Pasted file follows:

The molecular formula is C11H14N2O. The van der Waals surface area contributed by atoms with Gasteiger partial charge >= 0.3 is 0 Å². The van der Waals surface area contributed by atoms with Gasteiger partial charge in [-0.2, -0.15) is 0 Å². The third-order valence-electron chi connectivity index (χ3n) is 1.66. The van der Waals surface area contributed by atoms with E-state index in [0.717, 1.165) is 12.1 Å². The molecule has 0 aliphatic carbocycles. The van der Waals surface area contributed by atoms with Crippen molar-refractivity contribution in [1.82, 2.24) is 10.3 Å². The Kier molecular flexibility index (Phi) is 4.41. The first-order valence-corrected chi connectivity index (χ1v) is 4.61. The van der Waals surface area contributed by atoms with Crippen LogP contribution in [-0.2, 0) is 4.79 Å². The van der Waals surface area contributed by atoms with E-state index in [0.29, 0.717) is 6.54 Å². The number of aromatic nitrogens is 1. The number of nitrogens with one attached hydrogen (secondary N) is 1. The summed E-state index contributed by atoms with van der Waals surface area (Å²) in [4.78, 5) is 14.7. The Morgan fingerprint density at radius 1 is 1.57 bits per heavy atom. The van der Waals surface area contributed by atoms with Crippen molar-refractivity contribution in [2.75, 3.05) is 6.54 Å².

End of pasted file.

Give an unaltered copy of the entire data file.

The molecular formula is C11H14N2O. The van der Waals surface area contributed by atoms with Gasteiger partial charge >= 0.3 is 0 Å². The van der Waals surface area contributed by atoms with Gasteiger partial charge in [-0.2, -0.15) is 0 Å². The third-order valence-electron chi connectivity index (χ3n) is 1.66. The van der Waals surface area contributed by atoms with E-state index in [0.717, 1.165) is 12.1 Å². The molecule has 0 aliphatic carbocycles. The van der Waals surface area contributed by atoms with Crippen molar-refractivity contribution in [1.82, 2.24) is 10.3 Å². The Kier molecular flexibility index (Phi) is 4.41. The first-order valence-corrected chi connectivity index (χ1v) is 4.61. The van der Waals surface area contributed by atoms with Crippen LogP contribution in [-0.2, 0) is 4.79 Å². The van der Waals surface area contributed by atoms with E-state index in [0.29, 0.717) is 6.54 Å². The number of aromatic nitrogens is 1. The number of nitrogens with one attached hydrogen (secondary N) is 1. The summed E-state index contributed by atoms with van der Waals surface area (Å²) in [4.78, 5) is 14.7. The Morgan fingerprint density at radius 1 is 1.57 bits per heavy atom. The van der Waals surface area contributed by atoms with Crippen molar-refractivity contribution in [2.75, 3.05) is 6.54 Å².